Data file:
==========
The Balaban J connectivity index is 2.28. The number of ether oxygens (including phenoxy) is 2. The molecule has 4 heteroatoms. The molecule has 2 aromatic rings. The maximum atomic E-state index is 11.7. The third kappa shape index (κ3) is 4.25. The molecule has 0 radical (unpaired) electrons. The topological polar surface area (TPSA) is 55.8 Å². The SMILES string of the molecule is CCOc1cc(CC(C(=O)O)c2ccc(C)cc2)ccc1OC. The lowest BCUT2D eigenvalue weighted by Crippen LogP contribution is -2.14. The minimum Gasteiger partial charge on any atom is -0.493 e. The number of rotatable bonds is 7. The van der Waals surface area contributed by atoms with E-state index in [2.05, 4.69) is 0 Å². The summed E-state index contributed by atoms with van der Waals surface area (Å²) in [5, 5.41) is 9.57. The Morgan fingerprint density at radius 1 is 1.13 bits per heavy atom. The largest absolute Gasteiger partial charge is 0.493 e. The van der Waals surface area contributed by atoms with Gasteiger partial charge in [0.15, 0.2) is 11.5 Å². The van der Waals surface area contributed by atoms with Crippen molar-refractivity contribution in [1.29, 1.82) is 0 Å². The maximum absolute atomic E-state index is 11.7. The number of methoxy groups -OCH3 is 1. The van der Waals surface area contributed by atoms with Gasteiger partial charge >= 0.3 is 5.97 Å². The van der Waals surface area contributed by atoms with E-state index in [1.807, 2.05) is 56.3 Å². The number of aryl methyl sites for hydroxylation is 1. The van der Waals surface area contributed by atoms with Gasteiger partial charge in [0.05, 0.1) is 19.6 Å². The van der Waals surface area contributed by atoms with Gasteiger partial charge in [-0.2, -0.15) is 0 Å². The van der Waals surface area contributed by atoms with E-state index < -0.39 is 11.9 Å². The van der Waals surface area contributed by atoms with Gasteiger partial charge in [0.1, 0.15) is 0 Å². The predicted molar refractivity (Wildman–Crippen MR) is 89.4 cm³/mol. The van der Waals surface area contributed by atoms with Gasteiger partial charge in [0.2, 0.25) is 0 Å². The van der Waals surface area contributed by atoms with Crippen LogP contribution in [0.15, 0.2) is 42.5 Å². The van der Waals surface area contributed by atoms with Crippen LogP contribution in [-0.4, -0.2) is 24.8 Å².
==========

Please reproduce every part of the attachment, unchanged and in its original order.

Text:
The Balaban J connectivity index is 2.28. The number of ether oxygens (including phenoxy) is 2. The molecule has 4 heteroatoms. The molecule has 2 aromatic rings. The maximum atomic E-state index is 11.7. The third kappa shape index (κ3) is 4.25. The molecule has 0 radical (unpaired) electrons. The topological polar surface area (TPSA) is 55.8 Å². The SMILES string of the molecule is CCOc1cc(CC(C(=O)O)c2ccc(C)cc2)ccc1OC. The lowest BCUT2D eigenvalue weighted by Crippen LogP contribution is -2.14. The minimum Gasteiger partial charge on any atom is -0.493 e. The number of rotatable bonds is 7. The van der Waals surface area contributed by atoms with E-state index in [2.05, 4.69) is 0 Å². The summed E-state index contributed by atoms with van der Waals surface area (Å²) in [5, 5.41) is 9.57. The Morgan fingerprint density at radius 1 is 1.13 bits per heavy atom. The largest absolute Gasteiger partial charge is 0.493 e. The van der Waals surface area contributed by atoms with Gasteiger partial charge in [0.15, 0.2) is 11.5 Å². The van der Waals surface area contributed by atoms with Crippen molar-refractivity contribution in [1.29, 1.82) is 0 Å². The maximum absolute atomic E-state index is 11.7. The number of methoxy groups -OCH3 is 1. The van der Waals surface area contributed by atoms with Gasteiger partial charge >= 0.3 is 5.97 Å². The van der Waals surface area contributed by atoms with E-state index in [1.807, 2.05) is 56.3 Å². The number of aryl methyl sites for hydroxylation is 1. The van der Waals surface area contributed by atoms with Gasteiger partial charge in [0.05, 0.1) is 19.6 Å². The van der Waals surface area contributed by atoms with Gasteiger partial charge in [-0.2, -0.15) is 0 Å². The van der Waals surface area contributed by atoms with E-state index < -0.39 is 11.9 Å². The van der Waals surface area contributed by atoms with Gasteiger partial charge in [0.1, 0.15) is 0 Å². The predicted molar refractivity (Wildman–Crippen MR) is 89.4 cm³/mol. The van der Waals surface area contributed by atoms with Gasteiger partial charge in [0.2, 0.25) is 0 Å². The van der Waals surface area contributed by atoms with Crippen LogP contribution in [0.15, 0.2) is 42.5 Å². The van der Waals surface area contributed by atoms with Crippen LogP contribution in [-0.4, -0.2) is 24.8 Å².